London’s Poverty Profile

New housing completions

What does this chart show?

‘Affordable’ homes are available at sub-market costs to households whose needs are not met by the market.*  There were 21,500 affordable home completions in London in the three years to 2015/16. This represents 24% of all housing completions during that period. A similar number of affordable homes completed were in Inner (10,800) and Outer London (10,700).

This graph shows that in the three years to 2015/16, Tower Hamlets delivered the most affordable homes of any borough at 1,830 (29% of completed homes). Waltham Forest was the borough in which affordable homes were the largest proportion of new homes at 47%. However, this is because this borough completed relatively few market homes, rather than a high number of affordable homes. 

Bexley delivered the fewest affordable homes. The borough actually had a net loss of social rents as more were demolished or converted to a different tenure than were built due to a phased redevelopment scheme. As this scheme progresses, the borough has set a target for 50% of all new completions to be affordable.

In 2015/16, a net total of 6,700 affordable homes were completed, which represents only 39% of the 2015 London Plan target of 17,000 net affordable homes each year. The number of net affordable completions has declined since 2013/14, when the average for the previous three years was 7,700 a year.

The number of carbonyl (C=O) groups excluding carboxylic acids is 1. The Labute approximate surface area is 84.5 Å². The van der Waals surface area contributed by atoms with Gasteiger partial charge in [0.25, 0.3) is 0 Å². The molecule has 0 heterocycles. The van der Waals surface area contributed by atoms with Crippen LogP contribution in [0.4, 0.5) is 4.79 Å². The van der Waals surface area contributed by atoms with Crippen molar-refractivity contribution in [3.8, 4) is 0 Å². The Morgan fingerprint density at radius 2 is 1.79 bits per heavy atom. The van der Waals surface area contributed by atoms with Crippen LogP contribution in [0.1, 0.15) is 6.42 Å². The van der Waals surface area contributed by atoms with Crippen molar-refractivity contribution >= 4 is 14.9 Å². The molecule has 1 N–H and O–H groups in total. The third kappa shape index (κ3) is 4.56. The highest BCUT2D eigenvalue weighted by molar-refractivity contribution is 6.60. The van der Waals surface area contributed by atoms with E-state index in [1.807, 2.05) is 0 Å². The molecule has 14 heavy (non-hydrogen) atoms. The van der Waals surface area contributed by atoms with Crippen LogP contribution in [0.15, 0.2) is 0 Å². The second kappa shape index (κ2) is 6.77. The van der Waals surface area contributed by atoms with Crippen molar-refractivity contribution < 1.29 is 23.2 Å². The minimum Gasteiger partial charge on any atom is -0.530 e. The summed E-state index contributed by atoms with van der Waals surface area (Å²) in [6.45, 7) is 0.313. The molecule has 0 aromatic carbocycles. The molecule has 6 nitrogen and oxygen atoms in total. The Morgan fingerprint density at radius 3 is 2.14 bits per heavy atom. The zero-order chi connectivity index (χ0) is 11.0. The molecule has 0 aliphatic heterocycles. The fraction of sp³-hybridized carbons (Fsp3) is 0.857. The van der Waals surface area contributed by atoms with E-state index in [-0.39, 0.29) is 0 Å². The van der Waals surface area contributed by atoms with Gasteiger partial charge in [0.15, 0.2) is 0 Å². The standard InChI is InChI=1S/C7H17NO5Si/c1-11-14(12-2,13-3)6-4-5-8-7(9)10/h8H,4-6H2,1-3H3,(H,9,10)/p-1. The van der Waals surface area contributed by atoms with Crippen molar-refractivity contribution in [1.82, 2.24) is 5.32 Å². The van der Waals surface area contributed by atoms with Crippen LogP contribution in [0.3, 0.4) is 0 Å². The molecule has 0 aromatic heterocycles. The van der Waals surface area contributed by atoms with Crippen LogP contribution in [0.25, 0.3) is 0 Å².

Affordable home completions have also fallen as a proportion of total home completions over this period. Around a quarter (24%) of the net increase in homes were affordable. In the three years to 2013/14, a third (34%) of all home completions were affordable. 38% of the affordable homes delivered in the three years to 2015/16 became social rents, 39% for affordable rent and 23% for shared ownership.

‘Affordable housing’ is defined in this graph based on the 2011 London Plan definition which defines affordable rent as 80% or below of market value. Mayor Sadiq Khan has indicated he plans to publish a revised London Plan, which recent policy documents indicate will probably change both the definition of ‘affordable rent’ and the targets for affordable housing.

* In practice this is housing managed  by a local authority or a registered social landlord available as shared ownership, affordable rent or social rent.


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